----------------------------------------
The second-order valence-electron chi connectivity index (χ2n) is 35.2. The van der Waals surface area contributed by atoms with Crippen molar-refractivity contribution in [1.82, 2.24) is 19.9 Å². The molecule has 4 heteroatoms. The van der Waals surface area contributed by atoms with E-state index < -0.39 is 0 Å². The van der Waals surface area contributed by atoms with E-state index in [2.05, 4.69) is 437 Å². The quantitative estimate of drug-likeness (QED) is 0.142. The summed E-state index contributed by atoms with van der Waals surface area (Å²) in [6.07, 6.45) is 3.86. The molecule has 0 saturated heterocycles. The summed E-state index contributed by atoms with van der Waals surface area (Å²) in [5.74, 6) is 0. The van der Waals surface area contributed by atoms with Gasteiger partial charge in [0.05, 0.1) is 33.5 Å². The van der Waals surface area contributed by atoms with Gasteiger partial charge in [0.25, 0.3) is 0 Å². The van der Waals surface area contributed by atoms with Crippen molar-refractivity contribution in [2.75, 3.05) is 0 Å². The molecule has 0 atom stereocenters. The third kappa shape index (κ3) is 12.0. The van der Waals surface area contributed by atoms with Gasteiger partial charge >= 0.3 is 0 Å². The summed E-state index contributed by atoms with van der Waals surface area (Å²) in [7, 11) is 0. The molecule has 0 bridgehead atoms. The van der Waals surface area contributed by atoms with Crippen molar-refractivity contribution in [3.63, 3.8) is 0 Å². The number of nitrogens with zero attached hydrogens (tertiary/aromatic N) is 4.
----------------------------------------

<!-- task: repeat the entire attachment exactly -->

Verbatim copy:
The second-order valence-electron chi connectivity index (χ2n) is 35.2. The van der Waals surface area contributed by atoms with Crippen molar-refractivity contribution in [1.82, 2.24) is 19.9 Å². The molecule has 4 heteroatoms. The van der Waals surface area contributed by atoms with E-state index < -0.39 is 0 Å². The van der Waals surface area contributed by atoms with E-state index in [2.05, 4.69) is 437 Å². The quantitative estimate of drug-likeness (QED) is 0.142. The summed E-state index contributed by atoms with van der Waals surface area (Å²) in [6.07, 6.45) is 3.86. The molecule has 0 saturated heterocycles. The summed E-state index contributed by atoms with van der Waals surface area (Å²) in [5.74, 6) is 0. The van der Waals surface area contributed by atoms with Gasteiger partial charge in [0.05, 0.1) is 33.5 Å². The van der Waals surface area contributed by atoms with Gasteiger partial charge in [0.25, 0.3) is 0 Å². The van der Waals surface area contributed by atoms with Crippen molar-refractivity contribution in [2.75, 3.05) is 0 Å². The molecule has 0 atom stereocenters. The third kappa shape index (κ3) is 12.0. The van der Waals surface area contributed by atoms with Gasteiger partial charge >= 0.3 is 0 Å². The summed E-state index contributed by atoms with van der Waals surface area (Å²) in [7, 11) is 0. The molecule has 0 bridgehead atoms. The van der Waals surface area contributed by atoms with Crippen molar-refractivity contribution in [3.63, 3.8) is 0 Å². The number of nitrogens with zero attached hydrogens (tertiary/aromatic N) is 4.